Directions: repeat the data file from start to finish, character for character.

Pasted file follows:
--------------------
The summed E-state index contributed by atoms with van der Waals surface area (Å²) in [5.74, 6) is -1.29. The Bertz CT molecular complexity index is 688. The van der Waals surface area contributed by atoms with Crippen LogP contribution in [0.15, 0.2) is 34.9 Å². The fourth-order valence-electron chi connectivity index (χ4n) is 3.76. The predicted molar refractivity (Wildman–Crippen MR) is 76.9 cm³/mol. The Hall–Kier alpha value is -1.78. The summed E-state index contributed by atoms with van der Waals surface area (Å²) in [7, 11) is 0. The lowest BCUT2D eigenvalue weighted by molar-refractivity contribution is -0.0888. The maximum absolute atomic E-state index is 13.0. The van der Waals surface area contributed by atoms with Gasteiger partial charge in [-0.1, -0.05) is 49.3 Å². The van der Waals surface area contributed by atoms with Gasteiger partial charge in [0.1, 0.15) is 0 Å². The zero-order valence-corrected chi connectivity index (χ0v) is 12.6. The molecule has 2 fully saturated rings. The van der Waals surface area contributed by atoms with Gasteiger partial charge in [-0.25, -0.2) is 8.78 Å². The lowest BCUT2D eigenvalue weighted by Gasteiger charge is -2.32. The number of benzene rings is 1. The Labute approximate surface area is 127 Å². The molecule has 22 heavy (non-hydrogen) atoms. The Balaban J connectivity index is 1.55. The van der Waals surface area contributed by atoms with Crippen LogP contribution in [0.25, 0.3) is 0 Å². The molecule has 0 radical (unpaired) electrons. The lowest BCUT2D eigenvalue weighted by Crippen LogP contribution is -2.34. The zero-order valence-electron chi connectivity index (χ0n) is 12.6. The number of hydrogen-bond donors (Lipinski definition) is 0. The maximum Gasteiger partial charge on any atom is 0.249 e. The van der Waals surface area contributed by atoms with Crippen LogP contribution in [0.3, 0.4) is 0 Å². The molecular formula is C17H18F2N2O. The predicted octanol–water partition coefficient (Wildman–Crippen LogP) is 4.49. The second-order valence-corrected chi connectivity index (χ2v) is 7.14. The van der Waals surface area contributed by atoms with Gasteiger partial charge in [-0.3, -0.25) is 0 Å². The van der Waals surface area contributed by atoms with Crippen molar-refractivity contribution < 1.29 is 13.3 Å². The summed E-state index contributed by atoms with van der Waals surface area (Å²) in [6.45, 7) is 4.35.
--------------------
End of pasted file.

The summed E-state index contributed by atoms with van der Waals surface area (Å²) in [5.74, 6) is -1.29. The Bertz CT molecular complexity index is 688. The van der Waals surface area contributed by atoms with Crippen LogP contribution in [0.15, 0.2) is 34.9 Å². The fourth-order valence-electron chi connectivity index (χ4n) is 3.76. The predicted molar refractivity (Wildman–Crippen MR) is 76.9 cm³/mol. The Hall–Kier alpha value is -1.78. The summed E-state index contributed by atoms with van der Waals surface area (Å²) in [7, 11) is 0. The lowest BCUT2D eigenvalue weighted by molar-refractivity contribution is -0.0888. The maximum absolute atomic E-state index is 13.0. The van der Waals surface area contributed by atoms with Gasteiger partial charge in [-0.1, -0.05) is 49.3 Å². The van der Waals surface area contributed by atoms with Gasteiger partial charge in [0.1, 0.15) is 0 Å². The zero-order valence-corrected chi connectivity index (χ0v) is 12.6. The molecule has 2 fully saturated rings. The van der Waals surface area contributed by atoms with Gasteiger partial charge in [-0.25, -0.2) is 8.78 Å². The lowest BCUT2D eigenvalue weighted by Gasteiger charge is -2.32. The number of benzene rings is 1. The Labute approximate surface area is 127 Å². The molecule has 22 heavy (non-hydrogen) atoms. The Balaban J connectivity index is 1.55. The van der Waals surface area contributed by atoms with Crippen LogP contribution in [0.25, 0.3) is 0 Å². The molecule has 0 radical (unpaired) electrons. The lowest BCUT2D eigenvalue weighted by Crippen LogP contribution is -2.34. The zero-order valence-electron chi connectivity index (χ0n) is 12.6. The number of hydrogen-bond donors (Lipinski definition) is 0. The maximum Gasteiger partial charge on any atom is 0.249 e. The van der Waals surface area contributed by atoms with Crippen LogP contribution in [0.3, 0.4) is 0 Å². The molecular formula is C17H18F2N2O. The predicted octanol–water partition coefficient (Wildman–Crippen LogP) is 4.49. The second-order valence-corrected chi connectivity index (χ2v) is 7.14. The van der Waals surface area contributed by atoms with Gasteiger partial charge in [-0.3, -0.25) is 0 Å². The van der Waals surface area contributed by atoms with Crippen molar-refractivity contribution < 1.29 is 13.3 Å². The summed E-state index contributed by atoms with van der Waals surface area (Å²) in [6.45, 7) is 4.35.